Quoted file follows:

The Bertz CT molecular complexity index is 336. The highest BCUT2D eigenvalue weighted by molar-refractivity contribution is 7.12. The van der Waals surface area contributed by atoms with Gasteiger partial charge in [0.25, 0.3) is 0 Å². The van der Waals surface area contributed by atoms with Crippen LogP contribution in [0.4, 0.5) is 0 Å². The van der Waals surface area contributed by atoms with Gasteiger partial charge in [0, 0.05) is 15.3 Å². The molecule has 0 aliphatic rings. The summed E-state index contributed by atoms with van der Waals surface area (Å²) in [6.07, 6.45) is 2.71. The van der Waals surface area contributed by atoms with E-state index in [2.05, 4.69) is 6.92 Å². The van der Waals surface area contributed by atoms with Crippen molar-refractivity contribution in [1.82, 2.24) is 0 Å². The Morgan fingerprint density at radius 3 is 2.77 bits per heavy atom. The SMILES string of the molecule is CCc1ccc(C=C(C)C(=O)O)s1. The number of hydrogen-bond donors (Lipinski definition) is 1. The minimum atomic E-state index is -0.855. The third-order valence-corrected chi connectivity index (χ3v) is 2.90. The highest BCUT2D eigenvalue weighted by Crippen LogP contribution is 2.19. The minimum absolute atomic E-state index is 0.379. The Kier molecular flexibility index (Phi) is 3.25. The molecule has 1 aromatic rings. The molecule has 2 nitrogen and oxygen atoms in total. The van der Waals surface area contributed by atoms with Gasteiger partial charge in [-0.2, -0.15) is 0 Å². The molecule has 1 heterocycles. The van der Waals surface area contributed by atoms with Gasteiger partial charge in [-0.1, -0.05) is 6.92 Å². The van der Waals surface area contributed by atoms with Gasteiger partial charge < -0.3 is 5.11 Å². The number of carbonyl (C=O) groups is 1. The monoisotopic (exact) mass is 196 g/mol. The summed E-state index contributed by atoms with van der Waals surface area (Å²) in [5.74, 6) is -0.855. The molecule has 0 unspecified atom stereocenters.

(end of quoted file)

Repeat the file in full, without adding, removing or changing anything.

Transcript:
The Bertz CT molecular complexity index is 336. The highest BCUT2D eigenvalue weighted by molar-refractivity contribution is 7.12. The van der Waals surface area contributed by atoms with Gasteiger partial charge in [0.25, 0.3) is 0 Å². The van der Waals surface area contributed by atoms with Crippen LogP contribution in [0.4, 0.5) is 0 Å². The van der Waals surface area contributed by atoms with Gasteiger partial charge in [0, 0.05) is 15.3 Å². The molecule has 0 aliphatic rings. The summed E-state index contributed by atoms with van der Waals surface area (Å²) in [6.07, 6.45) is 2.71. The van der Waals surface area contributed by atoms with E-state index in [2.05, 4.69) is 6.92 Å². The van der Waals surface area contributed by atoms with Crippen molar-refractivity contribution in [1.82, 2.24) is 0 Å². The Morgan fingerprint density at radius 3 is 2.77 bits per heavy atom. The SMILES string of the molecule is CCc1ccc(C=C(C)C(=O)O)s1. The number of hydrogen-bond donors (Lipinski definition) is 1. The minimum atomic E-state index is -0.855. The third-order valence-corrected chi connectivity index (χ3v) is 2.90. The highest BCUT2D eigenvalue weighted by Crippen LogP contribution is 2.19. The minimum absolute atomic E-state index is 0.379. The Kier molecular flexibility index (Phi) is 3.25. The molecule has 1 aromatic rings. The molecule has 2 nitrogen and oxygen atoms in total. The van der Waals surface area contributed by atoms with Gasteiger partial charge in [-0.2, -0.15) is 0 Å². The molecule has 1 heterocycles. The van der Waals surface area contributed by atoms with Gasteiger partial charge in [-0.1, -0.05) is 6.92 Å². The van der Waals surface area contributed by atoms with Gasteiger partial charge < -0.3 is 5.11 Å². The number of carbonyl (C=O) groups is 1. The monoisotopic (exact) mass is 196 g/mol. The summed E-state index contributed by atoms with van der Waals surface area (Å²) in [5.74, 6) is -0.855. The molecule has 0 unspecified atom stereocenters.